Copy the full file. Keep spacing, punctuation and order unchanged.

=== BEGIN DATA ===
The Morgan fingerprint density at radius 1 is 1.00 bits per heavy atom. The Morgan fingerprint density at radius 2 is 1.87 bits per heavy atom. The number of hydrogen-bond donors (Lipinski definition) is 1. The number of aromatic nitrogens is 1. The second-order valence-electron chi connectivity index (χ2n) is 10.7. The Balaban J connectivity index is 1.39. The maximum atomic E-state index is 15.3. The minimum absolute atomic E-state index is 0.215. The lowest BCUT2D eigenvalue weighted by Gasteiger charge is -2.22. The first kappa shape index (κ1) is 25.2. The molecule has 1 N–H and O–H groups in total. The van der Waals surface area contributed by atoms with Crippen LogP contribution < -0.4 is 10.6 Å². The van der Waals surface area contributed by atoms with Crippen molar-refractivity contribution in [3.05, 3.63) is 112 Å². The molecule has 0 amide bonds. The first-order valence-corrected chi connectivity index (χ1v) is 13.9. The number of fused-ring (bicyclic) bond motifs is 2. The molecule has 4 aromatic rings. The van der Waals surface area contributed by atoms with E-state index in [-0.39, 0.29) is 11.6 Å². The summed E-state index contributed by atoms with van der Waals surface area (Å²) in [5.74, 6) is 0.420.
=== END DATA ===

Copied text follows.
The Morgan fingerprint density at radius 1 is 1.00 bits per heavy atom. The Morgan fingerprint density at radius 2 is 1.87 bits per heavy atom. The number of hydrogen-bond donors (Lipinski definition) is 1. The number of aromatic nitrogens is 1. The second-order valence-electron chi connectivity index (χ2n) is 10.7. The Balaban J connectivity index is 1.39. The maximum atomic E-state index is 15.3. The minimum absolute atomic E-state index is 0.215. The lowest BCUT2D eigenvalue weighted by Gasteiger charge is -2.22. The first kappa shape index (κ1) is 25.2. The molecule has 1 N–H and O–H groups in total. The van der Waals surface area contributed by atoms with Crippen LogP contribution < -0.4 is 10.6 Å². The van der Waals surface area contributed by atoms with Crippen molar-refractivity contribution in [3.05, 3.63) is 112 Å². The molecule has 0 amide bonds. The first-order valence-corrected chi connectivity index (χ1v) is 13.9. The number of fused-ring (bicyclic) bond motifs is 2. The molecule has 4 aromatic rings. The van der Waals surface area contributed by atoms with E-state index in [-0.39, 0.29) is 11.6 Å². The summed E-state index contributed by atoms with van der Waals surface area (Å²) in [5.74, 6) is 0.420.